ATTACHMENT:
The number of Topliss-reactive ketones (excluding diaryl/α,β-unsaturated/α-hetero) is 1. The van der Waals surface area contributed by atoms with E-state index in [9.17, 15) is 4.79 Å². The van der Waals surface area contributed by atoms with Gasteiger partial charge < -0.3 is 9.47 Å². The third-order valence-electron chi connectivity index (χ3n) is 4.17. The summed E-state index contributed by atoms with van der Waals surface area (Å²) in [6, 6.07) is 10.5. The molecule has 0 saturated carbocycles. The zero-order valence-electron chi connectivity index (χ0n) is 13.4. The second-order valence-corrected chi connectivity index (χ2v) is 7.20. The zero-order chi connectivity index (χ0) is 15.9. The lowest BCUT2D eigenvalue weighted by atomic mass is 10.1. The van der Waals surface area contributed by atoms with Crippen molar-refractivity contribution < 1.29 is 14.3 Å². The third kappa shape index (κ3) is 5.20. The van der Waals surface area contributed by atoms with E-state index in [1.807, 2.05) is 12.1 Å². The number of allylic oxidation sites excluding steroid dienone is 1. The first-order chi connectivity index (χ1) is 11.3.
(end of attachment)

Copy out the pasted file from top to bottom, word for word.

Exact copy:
The number of Topliss-reactive ketones (excluding diaryl/α,β-unsaturated/α-hetero) is 1. The van der Waals surface area contributed by atoms with E-state index in [9.17, 15) is 4.79 Å². The van der Waals surface area contributed by atoms with Gasteiger partial charge < -0.3 is 9.47 Å². The third-order valence-electron chi connectivity index (χ3n) is 4.17. The summed E-state index contributed by atoms with van der Waals surface area (Å²) in [6, 6.07) is 10.5. The molecule has 0 saturated carbocycles. The zero-order valence-electron chi connectivity index (χ0n) is 13.4. The second-order valence-corrected chi connectivity index (χ2v) is 7.20. The zero-order chi connectivity index (χ0) is 15.9. The lowest BCUT2D eigenvalue weighted by atomic mass is 10.1. The van der Waals surface area contributed by atoms with Crippen molar-refractivity contribution < 1.29 is 14.3 Å². The third kappa shape index (κ3) is 5.20. The van der Waals surface area contributed by atoms with E-state index in [1.807, 2.05) is 12.1 Å². The number of allylic oxidation sites excluding steroid dienone is 1. The first-order chi connectivity index (χ1) is 11.3.